Monday, 21 November 2011

Three steps to get video files NVivo 9 ready

Written for researchers importing video into NVivo 9.

In my assistant researcher role for the Student ICT Access and Use project, I must ensure that the diverse video file formats and file sizes used to record student and researcher interviews are usable in NVivo 9.2. This is done in three steps; 1. consistent file name use, 2. compatible file conversion and 3. file re-sizing:

Step 1. Consistent file names
It is important for ease of reference and searchability that filenames are accurately and consistently named. For example, video files of the first interview were named according to the following format: (first name) interview (number = one) (date of interview DD Month YYYY).
  • The choice of a first name protects the research subject's privacy; whilst not over-complicating the researcher's codings for subjects.
  • Researchers conducted several interviews with each subject and these need to be distinguishable.
  • Wherever possible, the date of interview should be added to ease citation for research articles.
Step 2. Video files must be compatible with NVivo 9
All file formats must be NVivo 9 compatible and I decided to use mp4 as the optimal format for compression. NVivo9 only imports .mpg, .mpeg, .mpe, .wmv, .avi, .qt, .mov and .mp4 files, so I converted all files that were not compatible (i.e. .mts and .flv) to mp4.

Step 3. Video file sizes must be less than 40 MB to be NVivo 9 import-friendly 
Interestingly enough, videos created by the best resourced researchers posed the most problems for getting the files NVivo 9 ready: researchers at the University of Fort Hare and Rhodes University used their mobile phones to record the interviews that were in Windows Media Audio/Video File format and these were seldom over 20MB in size. This contrasted to up to 1GB in file sizes being generated by those "better" equipped!  

The University of Cape Town (UCT) and Free State University (UFS) researchers used high fidelity settings to record their interviews. However, there was no reason for file sizes to be so large; high resolution video or high fidelity sound has no (or minimal) benefits for our analysis.

Changing filenames was easy, but steps 2 and 3 presented varied challenges and involved using different video compression software to encode the files at lower video resolution and audio fidelity. I have documented processes to overcome these challenges for other researchers, below:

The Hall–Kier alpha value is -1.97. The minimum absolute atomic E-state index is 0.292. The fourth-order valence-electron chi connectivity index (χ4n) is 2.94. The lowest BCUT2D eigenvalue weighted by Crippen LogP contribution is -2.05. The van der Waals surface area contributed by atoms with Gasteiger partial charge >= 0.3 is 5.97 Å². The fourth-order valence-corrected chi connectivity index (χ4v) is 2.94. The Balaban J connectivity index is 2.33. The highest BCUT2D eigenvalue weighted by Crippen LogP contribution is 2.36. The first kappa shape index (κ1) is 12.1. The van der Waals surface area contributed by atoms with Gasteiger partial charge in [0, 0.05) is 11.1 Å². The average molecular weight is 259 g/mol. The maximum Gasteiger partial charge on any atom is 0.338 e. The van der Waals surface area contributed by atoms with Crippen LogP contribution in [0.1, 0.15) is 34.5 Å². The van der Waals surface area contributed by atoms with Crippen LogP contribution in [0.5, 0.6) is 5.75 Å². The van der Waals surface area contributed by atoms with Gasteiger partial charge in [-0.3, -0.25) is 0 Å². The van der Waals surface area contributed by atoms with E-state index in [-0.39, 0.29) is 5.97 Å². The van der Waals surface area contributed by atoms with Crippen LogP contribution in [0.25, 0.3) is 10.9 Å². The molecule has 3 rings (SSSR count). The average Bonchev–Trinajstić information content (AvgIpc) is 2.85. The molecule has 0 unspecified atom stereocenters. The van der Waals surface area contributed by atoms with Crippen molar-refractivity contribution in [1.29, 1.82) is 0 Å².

Problem  #1 with UCT interviews number one: WMV files too big.
Actions taken to reduce the size of WMV videos:
1. Did an internet search and found a guide at:;
2. Downloaded AVC video convertor for Mac at and installed it;
3. Changed its output directory to match that of the import directory;
4. Selected Customised MP4 Movie as the output selection;
5. Selected one file to encode and export;
6. Defined the "profile" settings to reduce; the video frame rate to 8, video bitrate to 192, audio bit rate to 32 and sample rate to 8000. Changed audio channel to 1. 
7. File was then encoded, reducing from 180 MB to 43 MB.
6. Imported the file as external source into NVivo 9 and it played successfully.
N.B. The "profile" definitions for the desired export are specified for each file individually; it was more efficient to work on one file at a time.

Problem #2 with UCT interviews number one: MTS file format is not NVivo 9 compatible and is too large
Actions taken to change the MTS file format and reduce it size:
1. Downloaded the free MTS convertor from and installed it on Windows 7.
2. Selected the export option: MPEG-4, 786 kbps, Audio: MP3, 96 kbps. This took 1hr and 20 minutes and the file size was reduced from 837 to148MB.
3. As this is a free version of the convertor, by default it added the AVS Video Convertor watermark to the middle of the image. Fixing this will cost $59 (before the 30th of November, 2011): the price of unlimited software use.
4. I then used AVC video convertor to reduce the file's size.
5. MTS convertor allows for advanced encoding options, so I used the settings from #1.6 on a 1GB video and it was reduced to 52.4 MB. This process only took 25 minutes.

Problem #3  and #4 with UOFS interviews number one: Interviews in .FLV and .AVI format and too large
Actions taken to change the FLV and AVI file formats and reduce their file sizes:
1. I used Any Video Convertor to convert both file formats to MP4 and used the profile settings to reduce the file sizes.

The next step is to check that all the newly encoded files can be imported into NVivo 9; balancing file size with losses to video and audio quality... and that'll be the subject of my next blog post!

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